Bring on the Recession, Jerome

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Coins spill from a jar. Photo by Michael Longmire on Unsplash
Save your pennies; we may be headed towards a recession.

As you probably know, on Wednesday the Fed raised its benchmark interest rate 75 basis point, or .75 percent, to 3 percent. It also signaled that more increases would be forthcoming. They want to manage a so-called “soft landing” to avoid sending the economy into a recession.

“We’re not trying to induce a recession now. Let’s be clear about that,” Fed Chairman Jerome Powell said.

Screw that! The only thing that will stop inflation is a big rate increase and a big recession. With inflation officially running at 8.6 percent and at twice that, raising rates in small steps will just extend inflation and draw out the process of curing it. It may cause stagflation, a period of inflation during a recession. As I wrote before, I am in favor of ripping off the Band-Aid and getting the pain over all at once.

But that will take a much higher federal funds rate.

Which is Worse, Inflation or Recession?

In a recession, times are hard for people who lose their job, and it can be tough for small businesses. However, it is not as bad for those who remain employed. Inflation, on the other hand, is bad for pretty much everyone across the board. Stagflation is the worst of both; It’s ugly.

Historically, periods of recessions are generally shorter than inflationary periods, which can go on for years, cycling up and down a few points. If inflation gets out of hand, it can lead to hyperinflation, which will destroy the dollar and our country and leave every one of us dead broke. Having $1 million in the bank won’t do any good when, thanks to hyperinflation, it buys as much as $1,000 does today. While I would prefer to avoid a recession and inflation, I’ll take a recession over inflation any day, and you should too.

During a recession, prices drop. That’s good for all consumers. As demand slows, supply catches up with demand and prices reset to some degree. That’s also good for all of us. If you want to buy a house, it will be cheaper after a recession and mortgage rates will be lower after a recession. During a recession, gas prices also drop. We’d all like to see that happen.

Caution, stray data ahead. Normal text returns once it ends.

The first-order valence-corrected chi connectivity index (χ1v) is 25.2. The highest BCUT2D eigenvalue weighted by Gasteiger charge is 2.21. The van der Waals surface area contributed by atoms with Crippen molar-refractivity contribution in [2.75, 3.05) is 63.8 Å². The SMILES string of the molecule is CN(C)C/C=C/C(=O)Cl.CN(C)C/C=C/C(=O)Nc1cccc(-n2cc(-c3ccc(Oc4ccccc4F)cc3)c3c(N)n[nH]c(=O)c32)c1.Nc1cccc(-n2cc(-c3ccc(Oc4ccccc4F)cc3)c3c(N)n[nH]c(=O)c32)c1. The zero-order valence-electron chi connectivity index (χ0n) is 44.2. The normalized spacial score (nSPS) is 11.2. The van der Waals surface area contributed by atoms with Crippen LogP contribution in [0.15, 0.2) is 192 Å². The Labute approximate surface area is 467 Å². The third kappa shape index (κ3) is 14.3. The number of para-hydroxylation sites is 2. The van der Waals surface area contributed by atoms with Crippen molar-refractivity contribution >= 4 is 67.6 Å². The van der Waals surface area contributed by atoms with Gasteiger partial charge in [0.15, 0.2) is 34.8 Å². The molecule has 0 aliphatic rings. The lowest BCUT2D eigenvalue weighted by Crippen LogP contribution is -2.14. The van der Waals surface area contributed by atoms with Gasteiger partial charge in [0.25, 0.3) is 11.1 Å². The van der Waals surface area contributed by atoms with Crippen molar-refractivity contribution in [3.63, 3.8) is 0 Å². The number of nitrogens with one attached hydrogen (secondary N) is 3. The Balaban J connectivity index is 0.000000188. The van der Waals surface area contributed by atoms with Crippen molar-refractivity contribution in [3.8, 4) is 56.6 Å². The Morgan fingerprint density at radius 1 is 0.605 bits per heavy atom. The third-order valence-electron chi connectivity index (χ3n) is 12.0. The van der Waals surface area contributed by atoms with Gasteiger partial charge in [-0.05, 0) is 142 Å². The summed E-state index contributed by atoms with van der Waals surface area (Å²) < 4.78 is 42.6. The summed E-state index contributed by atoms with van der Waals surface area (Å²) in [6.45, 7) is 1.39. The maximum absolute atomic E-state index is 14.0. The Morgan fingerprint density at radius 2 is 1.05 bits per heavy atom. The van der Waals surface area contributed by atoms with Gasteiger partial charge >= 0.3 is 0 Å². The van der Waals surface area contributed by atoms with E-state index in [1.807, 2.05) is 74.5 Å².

Of course, it’s not as good for people who wish to sell their house or who got upside down after a refi. But you can wait out a recession. Waiting out inflation is not recommended because it can lead to an inflationary spiral where wages and costs continue rising.

While people may lose their jobs in a recession, the government usually extends unemployment benefits so they can last a year or more. This provides some degree of a safety net that does not exist for inflation. It will not replace your paycheck, but it helps.

Recessions Occur Regularly

The country has experienced a recession every 7 or 8 years for the past 50 years. They often follow periods of growth. (Contrast that to inflation, which last occurred 40 to 50 years ago.) We know how to handle recessions, and we know they end.

The problem is that recession causes presidents to lose elections. Rather than suffer a loss, presidents starting with George W Bush pump billions of dollars into the economy when faced with the threat of a recession. Biden in 2021 pumped $1.9 trillion into the economy via stimulus checks and programs, followed by his $1.2 trillion infrastructure program. Biden pumped so much the economy overheated. (Of course, the Fed’s easy money policy helped.) This excess of money waiting to be spent and supply chain problems from the pandemic shutdowns combined to cause inflation.

What can you do?

We’ve covered what you can do about inflation before. Here’s what you can do to prepare for a recession:

First, hold off on making big expenditures. If we have a recession, their cost will probably drop.

Second, pay off short-term loans, credit cards, and anything with an adjustable rate as their interest rates will go up with every Fed rate increase.

Third, and we’ve said this before, do what you can to secure your job and ensure a steady paycheck. This is critical to surviving a recession intact.

Fourth, develop a side gig or a second job so you have multiple sources of income.

Fifth, build up an emergency fund to cover at least six months of expenditures. This can be tough to do while prepping, but that’s where the side gig or second job can help.

Sixth, look at picking up some great deals after the recession has bottomed out but before the recovery starts. If you haven’t lost your job and still have money in the bank, this can be the time to move to buy property or move to the country. Consider going to auctions and bankruptcy sales to find deals on equipment and gear.

Of course, it never hurts to have food storage and to be self-sufficient to the greatest degree you can manage. Your preps will help you survive whatever the economy throws at us.

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